The Swamp Thing #7 opens with Task Force X in dire straits. The aftermath of Swamp Thing’s fight with Heat Wave is seen before we get a quick glimpse of the fight as it occurred. Ram V and Mike Perkins show this fight in a series of quick cuts, which makes it even more obvious that Heat Wave never stood a chance. This opening perfectly sets the tone for what the action-oriented portions of the issue will become: a horror show in which Task Force X is hunted by the Swamp Thing, one by one.
Of course, the Suicide Squad is simply standing in the way of Swamp Thing’s true mission: to save Kaziranga from the life-killing weapon that was dropped to keep him weakened. As he traverses through the marshland, he is shown flashes of the history the trees have carried within them: the time before humans, which gives way to the age of machines and the poisoning of the Green. He sees a place free from colonists and industry, just as he sees his own past playing out before him in a series of emotional flashbacks. He begins to understand how his own actions not only threatened the sanctity of Kaziranga, but also inevitably drove a wedge between him and his family.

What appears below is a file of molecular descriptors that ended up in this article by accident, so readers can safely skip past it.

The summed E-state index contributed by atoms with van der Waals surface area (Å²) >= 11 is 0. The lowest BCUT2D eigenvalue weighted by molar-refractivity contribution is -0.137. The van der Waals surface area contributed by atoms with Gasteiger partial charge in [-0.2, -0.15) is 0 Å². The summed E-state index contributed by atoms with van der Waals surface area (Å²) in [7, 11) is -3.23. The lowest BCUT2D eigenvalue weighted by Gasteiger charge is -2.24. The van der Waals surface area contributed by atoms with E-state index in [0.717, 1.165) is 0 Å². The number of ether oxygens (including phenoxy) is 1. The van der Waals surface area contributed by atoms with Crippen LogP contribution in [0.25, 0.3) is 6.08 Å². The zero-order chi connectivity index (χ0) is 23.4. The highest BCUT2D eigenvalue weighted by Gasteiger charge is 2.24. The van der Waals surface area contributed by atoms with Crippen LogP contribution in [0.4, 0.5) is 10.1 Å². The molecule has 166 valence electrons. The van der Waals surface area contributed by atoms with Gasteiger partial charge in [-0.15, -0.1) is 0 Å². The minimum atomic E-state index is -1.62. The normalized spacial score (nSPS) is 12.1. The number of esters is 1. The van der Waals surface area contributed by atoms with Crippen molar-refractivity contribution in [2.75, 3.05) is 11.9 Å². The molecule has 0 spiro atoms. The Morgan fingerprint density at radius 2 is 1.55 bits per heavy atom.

The use of Night Nurse as the character who helps Levi peel back the layers of trauma and rediscover his own origin story is an inspired choice. The storytelling here is nothing short of brilliant; through these parallel histories, Levi continues to learn how everything is connected, just as the readers get a few more glimpses at the road that led him to his current state. It also drives home many of the themes that have been present throughout the series, such as colonialism, self-loathing, and the duty one feels toward their family.
And of course, Mike Perkins and Mike Spicer’s work throughout the issue is also nothing short of brilliant. There’s a grittiness to the Task Force X sequences that gives the affair a very grounded feel, even as we’re following characters like Chemo and a horribly mutated Parasite. The sickly, otherworldly greens of Night Nurse’s “surgical equipment” contrasts beautifully with the rotting, weakened marshland around her. Meanwhile, Levi’s flashbacks (both to his own life and the ancient history of Kaziranga) are given more sepia tones that help to separate these portions of the story. It all makes for a compelling and easy-to-follow dual narrative.
The final pages of the book bring us a Swamp Thing with an entirely new sense of resolve. It also sets the stage for one hell of a showdown, which I cannot wait to see play out in the next issue. This volume of The Swamp Thing is clearly ramping up for its finale, and will likely go down as one of the great runs on the character. The journey we’ve been taken on to understanding Levi’s inner turmoil has been an emotional and harrowing tale — and there’s still so much more to learn.
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